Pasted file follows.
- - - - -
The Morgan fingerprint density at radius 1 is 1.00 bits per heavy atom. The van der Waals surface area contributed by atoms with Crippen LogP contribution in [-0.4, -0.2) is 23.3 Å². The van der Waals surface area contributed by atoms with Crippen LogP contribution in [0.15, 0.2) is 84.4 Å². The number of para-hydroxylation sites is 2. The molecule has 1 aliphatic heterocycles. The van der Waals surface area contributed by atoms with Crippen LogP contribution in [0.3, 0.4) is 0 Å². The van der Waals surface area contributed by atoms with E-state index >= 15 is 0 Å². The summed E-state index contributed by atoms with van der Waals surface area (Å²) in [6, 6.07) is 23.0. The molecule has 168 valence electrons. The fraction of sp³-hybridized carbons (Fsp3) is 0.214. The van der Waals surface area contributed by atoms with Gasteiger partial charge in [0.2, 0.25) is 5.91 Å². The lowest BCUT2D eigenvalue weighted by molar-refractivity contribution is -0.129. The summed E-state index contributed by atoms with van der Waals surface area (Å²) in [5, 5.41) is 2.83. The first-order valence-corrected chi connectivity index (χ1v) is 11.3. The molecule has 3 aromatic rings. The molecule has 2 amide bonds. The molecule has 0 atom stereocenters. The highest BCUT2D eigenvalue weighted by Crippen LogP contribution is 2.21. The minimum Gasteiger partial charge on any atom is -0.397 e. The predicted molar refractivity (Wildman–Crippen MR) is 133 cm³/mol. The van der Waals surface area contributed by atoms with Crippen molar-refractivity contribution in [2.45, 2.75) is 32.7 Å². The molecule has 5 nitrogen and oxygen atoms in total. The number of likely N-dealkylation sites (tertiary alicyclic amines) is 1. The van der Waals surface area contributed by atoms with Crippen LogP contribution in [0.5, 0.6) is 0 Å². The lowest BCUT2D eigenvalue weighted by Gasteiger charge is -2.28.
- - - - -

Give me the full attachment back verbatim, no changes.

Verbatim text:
The Morgan fingerprint density at radius 1 is 1.00 bits per heavy atom. The van der Waals surface area contributed by atoms with Crippen LogP contribution in [-0.4, -0.2) is 23.3 Å². The van der Waals surface area contributed by atoms with Crippen LogP contribution in [0.15, 0.2) is 84.4 Å². The number of para-hydroxylation sites is 2. The molecule has 1 aliphatic heterocycles. The van der Waals surface area contributed by atoms with Crippen LogP contribution in [0.3, 0.4) is 0 Å². The van der Waals surface area contributed by atoms with E-state index >= 15 is 0 Å². The summed E-state index contributed by atoms with van der Waals surface area (Å²) in [6, 6.07) is 23.0. The molecule has 168 valence electrons. The fraction of sp³-hybridized carbons (Fsp3) is 0.214. The van der Waals surface area contributed by atoms with Gasteiger partial charge in [0.2, 0.25) is 5.91 Å². The lowest BCUT2D eigenvalue weighted by molar-refractivity contribution is -0.129. The summed E-state index contributed by atoms with van der Waals surface area (Å²) in [5, 5.41) is 2.83. The first-order valence-corrected chi connectivity index (χ1v) is 11.3. The molecule has 3 aromatic rings. The molecule has 2 amide bonds. The molecule has 0 atom stereocenters. The highest BCUT2D eigenvalue weighted by Crippen LogP contribution is 2.21. The minimum Gasteiger partial charge on any atom is -0.397 e. The predicted molar refractivity (Wildman–Crippen MR) is 133 cm³/mol. The van der Waals surface area contributed by atoms with Crippen molar-refractivity contribution in [2.45, 2.75) is 32.7 Å². The molecule has 5 nitrogen and oxygen atoms in total. The number of likely N-dealkylation sites (tertiary alicyclic amines) is 1. The van der Waals surface area contributed by atoms with Crippen LogP contribution in [0.5, 0.6) is 0 Å². The lowest BCUT2D eigenvalue weighted by Gasteiger charge is -2.28.